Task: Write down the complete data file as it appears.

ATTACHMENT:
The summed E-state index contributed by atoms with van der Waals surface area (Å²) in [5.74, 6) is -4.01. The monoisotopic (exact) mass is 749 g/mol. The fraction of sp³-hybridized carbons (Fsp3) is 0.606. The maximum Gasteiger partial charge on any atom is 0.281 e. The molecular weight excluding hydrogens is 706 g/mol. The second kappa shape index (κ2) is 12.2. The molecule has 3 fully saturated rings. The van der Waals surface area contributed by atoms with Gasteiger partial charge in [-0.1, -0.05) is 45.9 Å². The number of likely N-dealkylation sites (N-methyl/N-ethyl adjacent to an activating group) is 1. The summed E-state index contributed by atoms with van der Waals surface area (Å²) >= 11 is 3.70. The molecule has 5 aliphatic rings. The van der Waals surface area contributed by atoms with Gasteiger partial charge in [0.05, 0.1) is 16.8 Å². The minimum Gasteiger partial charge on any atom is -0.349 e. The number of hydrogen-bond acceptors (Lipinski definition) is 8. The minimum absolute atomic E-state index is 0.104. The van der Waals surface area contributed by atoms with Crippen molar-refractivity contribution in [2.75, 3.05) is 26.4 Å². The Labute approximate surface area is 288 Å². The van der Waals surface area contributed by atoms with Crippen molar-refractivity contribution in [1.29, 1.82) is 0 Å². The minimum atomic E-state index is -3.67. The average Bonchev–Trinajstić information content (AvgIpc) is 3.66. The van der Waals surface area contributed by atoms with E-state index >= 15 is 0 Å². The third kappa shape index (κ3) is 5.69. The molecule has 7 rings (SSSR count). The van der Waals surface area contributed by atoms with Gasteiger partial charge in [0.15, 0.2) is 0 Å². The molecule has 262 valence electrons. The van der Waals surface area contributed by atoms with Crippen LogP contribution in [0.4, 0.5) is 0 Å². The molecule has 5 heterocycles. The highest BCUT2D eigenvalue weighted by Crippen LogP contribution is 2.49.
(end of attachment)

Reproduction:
The summed E-state index contributed by atoms with van der Waals surface area (Å²) in [5.74, 6) is -4.01. The monoisotopic (exact) mass is 749 g/mol. The fraction of sp³-hybridized carbons (Fsp3) is 0.606. The maximum Gasteiger partial charge on any atom is 0.281 e. The molecular weight excluding hydrogens is 706 g/mol. The second kappa shape index (κ2) is 12.2. The molecule has 3 fully saturated rings. The van der Waals surface area contributed by atoms with Gasteiger partial charge in [-0.1, -0.05) is 45.9 Å². The number of likely N-dealkylation sites (N-methyl/N-ethyl adjacent to an activating group) is 1. The summed E-state index contributed by atoms with van der Waals surface area (Å²) >= 11 is 3.70. The molecule has 5 aliphatic rings. The van der Waals surface area contributed by atoms with Gasteiger partial charge in [0.05, 0.1) is 16.8 Å². The minimum Gasteiger partial charge on any atom is -0.349 e. The number of hydrogen-bond acceptors (Lipinski definition) is 8. The minimum absolute atomic E-state index is 0.104. The van der Waals surface area contributed by atoms with Crippen molar-refractivity contribution in [2.75, 3.05) is 26.4 Å². The Labute approximate surface area is 288 Å². The van der Waals surface area contributed by atoms with Crippen molar-refractivity contribution in [1.29, 1.82) is 0 Å². The minimum atomic E-state index is -3.67. The average Bonchev–Trinajstić information content (AvgIpc) is 3.66. The van der Waals surface area contributed by atoms with E-state index >= 15 is 0 Å². The third kappa shape index (κ3) is 5.69. The molecule has 7 rings (SSSR count). The van der Waals surface area contributed by atoms with Gasteiger partial charge in [0.15, 0.2) is 0 Å². The molecule has 262 valence electrons. The van der Waals surface area contributed by atoms with Crippen LogP contribution in [0.4, 0.5) is 0 Å². The molecule has 5 heterocycles. The highest BCUT2D eigenvalue weighted by Crippen LogP contribution is 2.49.